I firmly believe in the benefits of having mentors and have
tried to build relationships with one of two, from each phase of my
career (i.e. leaders from various former roles and professors from my MBA).
Why find mentors:
A mentor is someone who is an experienced individual who is
able to provide guidance based on their wealth of experience. They’re able to help
you avoid potential pitfalls by providing a “been there, done that and this is
what I’ve learned” perspective.
One other benefit of mentors is that they’re likely to be
well connected (i.e. their friends/colleagues are in positions of power), which
is useful for a large number of reasons.
How to get a mentor:
The approach I’ve taken to gaining mentors is simply to ask
if they’d like to catch up in person or over the phone, to discuss career
development or creative problem solving. I make sure to book meetings or calls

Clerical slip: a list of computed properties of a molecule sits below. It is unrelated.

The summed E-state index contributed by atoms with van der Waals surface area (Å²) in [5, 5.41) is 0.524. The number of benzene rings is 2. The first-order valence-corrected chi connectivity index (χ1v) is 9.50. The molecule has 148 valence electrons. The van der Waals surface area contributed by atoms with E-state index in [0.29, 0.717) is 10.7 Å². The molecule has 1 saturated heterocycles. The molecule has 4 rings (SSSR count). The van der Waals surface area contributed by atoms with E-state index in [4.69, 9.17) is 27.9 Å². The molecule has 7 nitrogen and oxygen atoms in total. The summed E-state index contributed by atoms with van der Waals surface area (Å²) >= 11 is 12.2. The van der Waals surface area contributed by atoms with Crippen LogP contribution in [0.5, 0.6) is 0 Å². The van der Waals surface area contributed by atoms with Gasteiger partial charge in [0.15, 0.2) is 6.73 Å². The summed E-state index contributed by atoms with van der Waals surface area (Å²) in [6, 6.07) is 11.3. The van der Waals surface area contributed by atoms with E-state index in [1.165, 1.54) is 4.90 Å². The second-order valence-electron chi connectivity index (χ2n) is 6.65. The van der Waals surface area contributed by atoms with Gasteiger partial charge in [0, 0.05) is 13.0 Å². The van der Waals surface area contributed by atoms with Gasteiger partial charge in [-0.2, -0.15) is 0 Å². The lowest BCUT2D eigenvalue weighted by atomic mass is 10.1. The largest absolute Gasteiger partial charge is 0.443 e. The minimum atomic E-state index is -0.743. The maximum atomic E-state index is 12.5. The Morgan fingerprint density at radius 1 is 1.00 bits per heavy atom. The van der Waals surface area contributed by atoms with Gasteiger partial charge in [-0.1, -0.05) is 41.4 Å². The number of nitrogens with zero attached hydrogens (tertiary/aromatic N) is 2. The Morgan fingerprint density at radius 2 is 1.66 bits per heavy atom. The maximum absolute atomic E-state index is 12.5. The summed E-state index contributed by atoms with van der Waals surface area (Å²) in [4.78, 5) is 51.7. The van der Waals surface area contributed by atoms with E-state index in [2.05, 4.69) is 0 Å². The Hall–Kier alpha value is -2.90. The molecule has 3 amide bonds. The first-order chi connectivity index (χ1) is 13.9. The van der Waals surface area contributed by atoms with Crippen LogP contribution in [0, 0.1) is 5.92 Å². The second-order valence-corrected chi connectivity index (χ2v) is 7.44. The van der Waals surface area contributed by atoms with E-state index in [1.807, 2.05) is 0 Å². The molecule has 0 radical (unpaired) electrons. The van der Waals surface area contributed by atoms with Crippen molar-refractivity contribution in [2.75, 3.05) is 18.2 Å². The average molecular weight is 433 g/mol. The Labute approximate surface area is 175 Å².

with them at a frequency that is determined by their seniority. If I have a
mentor that is only a few rungs higher than me in business, then I might catch
up with them monthly, whereas someone who is a leader in industry, I might only
catch up with them briefly, once every three months.
If you’ve read my post on the right way to network, you’ll know
to make sure that the relationship provides value for both parties. If a mentor
offers you advice, be sure to consider it and if it’s appropriate, act on it.
In my experience, mentors like to know that they’re being listened to and that
they aren’t wasting their time.
I have noticed that the best mentors often had excellent
mentors themselves when they first built their businesses or made progress in their
careers. Many senior leaders, provided the time commitment is small, would love
to take someone under their wing to "pay forward" the support they received when
they were just starting out.